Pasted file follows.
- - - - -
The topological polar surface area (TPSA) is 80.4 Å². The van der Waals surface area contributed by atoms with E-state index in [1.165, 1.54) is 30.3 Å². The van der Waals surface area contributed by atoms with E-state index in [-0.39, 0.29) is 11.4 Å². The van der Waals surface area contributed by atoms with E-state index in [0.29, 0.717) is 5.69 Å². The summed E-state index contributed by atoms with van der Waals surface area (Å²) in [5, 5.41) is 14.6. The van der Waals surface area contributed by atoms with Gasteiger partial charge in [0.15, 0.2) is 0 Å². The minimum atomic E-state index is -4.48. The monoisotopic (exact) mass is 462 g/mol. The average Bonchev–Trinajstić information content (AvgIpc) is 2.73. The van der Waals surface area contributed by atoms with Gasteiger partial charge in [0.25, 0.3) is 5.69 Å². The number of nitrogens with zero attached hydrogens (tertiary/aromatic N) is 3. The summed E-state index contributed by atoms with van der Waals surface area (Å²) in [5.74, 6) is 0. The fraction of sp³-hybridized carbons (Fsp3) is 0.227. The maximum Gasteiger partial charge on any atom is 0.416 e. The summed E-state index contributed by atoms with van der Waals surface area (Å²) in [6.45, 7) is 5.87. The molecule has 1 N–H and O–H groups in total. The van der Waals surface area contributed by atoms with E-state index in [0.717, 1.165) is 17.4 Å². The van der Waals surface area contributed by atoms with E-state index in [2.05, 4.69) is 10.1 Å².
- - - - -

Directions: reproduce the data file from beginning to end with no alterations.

The topological polar surface area (TPSA) is 80.4 Å². The van der Waals surface area contributed by atoms with E-state index in [1.165, 1.54) is 30.3 Å². The van der Waals surface area contributed by atoms with E-state index in [-0.39, 0.29) is 11.4 Å². The van der Waals surface area contributed by atoms with E-state index in [0.29, 0.717) is 5.69 Å². The summed E-state index contributed by atoms with van der Waals surface area (Å²) in [5, 5.41) is 14.6. The van der Waals surface area contributed by atoms with Gasteiger partial charge in [0.15, 0.2) is 0 Å². The minimum atomic E-state index is -4.48. The monoisotopic (exact) mass is 462 g/mol. The average Bonchev–Trinajstić information content (AvgIpc) is 2.73. The van der Waals surface area contributed by atoms with Gasteiger partial charge in [0.25, 0.3) is 5.69 Å². The number of nitrogens with zero attached hydrogens (tertiary/aromatic N) is 3. The summed E-state index contributed by atoms with van der Waals surface area (Å²) in [5.74, 6) is 0. The fraction of sp³-hybridized carbons (Fsp3) is 0.227. The maximum Gasteiger partial charge on any atom is 0.416 e. The summed E-state index contributed by atoms with van der Waals surface area (Å²) in [6.45, 7) is 5.87. The molecule has 1 N–H and O–H groups in total. The van der Waals surface area contributed by atoms with E-state index in [0.717, 1.165) is 17.4 Å². The van der Waals surface area contributed by atoms with E-state index in [2.05, 4.69) is 10.1 Å².